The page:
How we relate to the question of race depends a good deal on our perspective. It is largely shaped by our history, our story. To close the gap between racial groups, we need to solicit the stories that have brought people to this moment.
My wife Dixie and I moved into our home in the Woodlawn community on the South Side of Chicago in July 1966. We were in our mid-20s. From my sister’s living room near Denver, we had been watching the nightly news for two days. We saw people hauling TVs down the street in front of our new home. The community was being vandalized. We drove all night and moved in. National Guard troops were less than a stone’s throw away in the alley beside the house. We are white; our neighborhood was 99.9 percent black.
Were we courageous, naive, searching for our own meaning or something altogether undefined? We always knew that we could leave anytime, a privilege not available to most of the people of Woodlawn. Ambiguous, certainly. Nevertheless, this became the context for six-plus years.
Our neighbors and co-workers still had vivid memories of their experiences in Georgia, Alabama, Mississippi and Arkansas. I listened to Evelyn share with me her waking up at 8 years old to see a cross burning in her backyard. Dawson would drive hundreds of miles to be with his family in Mississippi on holidays, but drove straight through because no motel would have a room for him and Edith. While stopping for gas, locked out of the bathroom, they had to go behind the station in the wooded area.
Evelyn and Dawson were two of dozens of our new friends with similar accounts. When moving to Chicago, they were limited in where they could live, school their children, and find work that matched their education and skills. Yet, I do not remember an instance where my race was used against me.
It was in Woodlawn where the daily presence of the Blackstone Rangers, a youth “gang” that controlled the streets and faced off with the police, who used extreme “law and order” techniques to keep control. When I asked the young people I knew about joining the gangs, they would say they had little choice because the gang would protect them from the police. Many were kids with at least one caring parent, doing pretty well in school, and having no interest in the gang activities. But little choice.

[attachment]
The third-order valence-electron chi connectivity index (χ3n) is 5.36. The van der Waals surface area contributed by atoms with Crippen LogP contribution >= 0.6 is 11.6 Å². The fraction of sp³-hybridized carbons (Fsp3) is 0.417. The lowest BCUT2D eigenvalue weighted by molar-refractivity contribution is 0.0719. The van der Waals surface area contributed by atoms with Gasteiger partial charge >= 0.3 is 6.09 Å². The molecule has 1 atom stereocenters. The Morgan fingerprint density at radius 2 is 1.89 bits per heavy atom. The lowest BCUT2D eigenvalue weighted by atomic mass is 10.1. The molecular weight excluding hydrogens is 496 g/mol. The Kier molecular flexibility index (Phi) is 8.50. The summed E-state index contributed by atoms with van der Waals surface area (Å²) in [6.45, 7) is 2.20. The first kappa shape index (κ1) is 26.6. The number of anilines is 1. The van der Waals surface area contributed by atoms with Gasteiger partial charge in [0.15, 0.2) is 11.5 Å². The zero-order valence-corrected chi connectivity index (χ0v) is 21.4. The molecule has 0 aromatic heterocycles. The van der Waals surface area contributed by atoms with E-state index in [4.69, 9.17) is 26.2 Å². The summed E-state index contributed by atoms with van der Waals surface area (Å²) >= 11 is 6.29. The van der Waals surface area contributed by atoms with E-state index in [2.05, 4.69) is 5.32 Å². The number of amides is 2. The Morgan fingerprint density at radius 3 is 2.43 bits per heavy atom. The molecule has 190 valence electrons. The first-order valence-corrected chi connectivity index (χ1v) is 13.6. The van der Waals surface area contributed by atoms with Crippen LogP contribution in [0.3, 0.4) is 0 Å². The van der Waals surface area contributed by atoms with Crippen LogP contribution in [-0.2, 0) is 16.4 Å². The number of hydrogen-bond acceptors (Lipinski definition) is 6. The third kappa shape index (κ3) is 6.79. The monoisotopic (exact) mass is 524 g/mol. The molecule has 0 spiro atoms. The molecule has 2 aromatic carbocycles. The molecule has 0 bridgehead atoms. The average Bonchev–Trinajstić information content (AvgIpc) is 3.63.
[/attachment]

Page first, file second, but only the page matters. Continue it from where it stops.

It was in Woodlawn where Annie J. headed the Social Welfare Committee of The Woodlawn Organization (T.W.O.), the first Saul Alinsky-inspired community organization in the black community. I would pick her up at her home in the projects, work with her committee to bring fairness to our neighbors, and spend hours of reflection learning about her, the neighborhood and the future of Woodlawn.
Dixie taught in the neighborhood schools, gave birth to our two children and actively participated in a church committed to deepening its spiritual/civic responsibility.
We crowded a Baptist church in Englewood to hear Dr. King and attended marches. We were driving three teenagers to present the Woodlawn story in a Chicago suburb, when the radio voiced his assassination. The teens insisted we continue to the meeting, now more important than ever.
This is the foundational story of race in my life. Few people in my Milwaukee circles know much about that background. However that is my reality, my truth and how that has shaped me. At best I hope that parts of my story will resonate with people who have their own experiences to share.
I grew up in Cheyenne, Wyoming. My church taught general concepts of compassion and tolerance. Those teachings guided me the summers I worked alongside laborers from Mexico. It convinced me to be liberal in my relationship with the Latinos and African-Americans who played on my basketball teams. I remember telling my mother I was dating the “Chase” girl, when her name was Chavez. I became aware that some of my friends and teammates were considered at best second-class citizens.
My high school history teacher, accused of being a Communist, sent me to the library to check out Richard Wright’s “Native Son” and “Black Boy.” My American Problems teacher gave time to have us consider the Little Rock Nine. At a junior college in New Mexico in 1960, I had white classmates from the South who told stories of standing on the corner for entertainment on Saturday nights with 2 by 4s to hit “niggers” who were standing on a public corner. I stared at the water fountains in the Amarillo, Texas, bus station labeled “white” and “colored.” I did not publicly protest.
This is the skeleton of who I am as I figure out how to live with our current racially divided truth. How I participate with that question in Milwaukee includes how my life has been adjusted through those encounters. How I live today, how I am within my family, city, nation and world is framed by that history.
And today? I continue to reflect on how being satisfied with doing good may not be the best path. Dr. Martin Luther King Jr. was aware that not just the segregationists but also the “choir,” his audience, had not faced the reality of our own complicity in denying his dream.
As Dr. King wrote in 1963 as he sat in a cell in a Birmingham jail, “Shallow understanding from people of good will is more frustrating than absolute misunderstanding from people of ill will.”
The current environment is so poisoned with unreflective hateful behavior that many see nothing new on the horizon. But for some us perhaps, the “new day has come,” as Oprah proclaimed recently. She continued:
“… as we try to navigate these complicated times … what I know for sure is that speaking your truth is the most powerful tool we all have.”